Every year, at the Pascha, the people would do a ritualized re-participation in that great Passover. They swept the grain from their homes for a week. They got an unblemished lamb, some unleavened bread, and some bitter herbs. And they got their scrolls so they could read the story and sing the Psalms that were a part of the ritual.
So by the time of Jesus, the Seder Meal is a scripted event. We see in the Gospel stories how the first thing to do was to secure a good place to have it. Jesus gave his disciples instructions on how to go about getting the Upper Room where he and they would celebrate the Old Testament ritual meal.
And the structure was set. It began with a blessing, and everyone would drink from the first cup of wine. Then they would have the readings and sing Psalm 113, and they would drink from the second cup of wine. Then they would eat the lamb, the unleavened bread, and the bitter herbs, and they would drink from the third cup of wine. Finally, they would read a series of Psalms, Psalms 114-118, and then drink the fourth cup, the cup of consummation. After the fourth cup, the elder at the table would say, “Tel Telesti” which means “It is finished.”
That would be the end of the memorial meal. As a good rabbi, Jesus would know how the Seder Meal was supposed to go.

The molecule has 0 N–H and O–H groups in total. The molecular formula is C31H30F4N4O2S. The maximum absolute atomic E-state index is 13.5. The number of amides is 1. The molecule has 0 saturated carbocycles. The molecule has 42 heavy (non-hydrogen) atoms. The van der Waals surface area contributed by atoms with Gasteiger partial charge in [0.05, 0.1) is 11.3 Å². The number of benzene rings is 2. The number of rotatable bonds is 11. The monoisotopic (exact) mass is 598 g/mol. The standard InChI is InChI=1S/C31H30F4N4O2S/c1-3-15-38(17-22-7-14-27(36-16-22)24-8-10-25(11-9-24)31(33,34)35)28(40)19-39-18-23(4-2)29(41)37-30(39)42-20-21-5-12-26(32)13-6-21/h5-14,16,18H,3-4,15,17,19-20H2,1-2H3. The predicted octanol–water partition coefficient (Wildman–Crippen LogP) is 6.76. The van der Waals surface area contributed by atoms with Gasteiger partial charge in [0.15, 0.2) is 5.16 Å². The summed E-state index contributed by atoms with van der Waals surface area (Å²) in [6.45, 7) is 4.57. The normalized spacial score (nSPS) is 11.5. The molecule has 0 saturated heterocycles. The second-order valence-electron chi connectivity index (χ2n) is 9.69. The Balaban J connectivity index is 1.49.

But on the Seder Meal of Holy Thursday, the rabbi went way off script. While the preparations were as one would expect, Jesus does something kind of weird when he explains during the eating of the meal and the third cup that this is his body and his blood. And he says to his disciples something very similar to the instruction given to Moses and the Hebrews: whenever you eat this bread and drink this cup, do it in remembrance of me. This Seder Meal is not just a regular Seder Meal. Something new and different is going on.
There are a lot of other things going on at this meal on Holy Thursday. But for our purposes today, let’s focus on the fact that Jesus abandons the meal before it is finished. “I shall not drink the fruit of the vine until the day when I drink it with you new in the kingdom of my father.” They sing the Psalms, but they do not drink the cup of consummation, the fourth cup.
Since we are not Jews, we don’t immediately see the jarring nature of this bit of the story. But imagine if Father said Mass as normal right up to, “Behold the Lamb of God,” and then walked out of Mass. We would all be looking at each other because we know the ritual was not finished as it should be. That’s what the Twelve experienced.
I’m sure you remember the many other important things that happened during the night and into the morning of Good Friday, but for our purposes we are going to fast forward to Jesus at Golgotha, the place of the skull where he was crucified. Last week, I explained the very awful nature of execution by crucifixion, and sometimes as an act of mercy they offered the victim some drugged wine. But Jesus refuses this wine.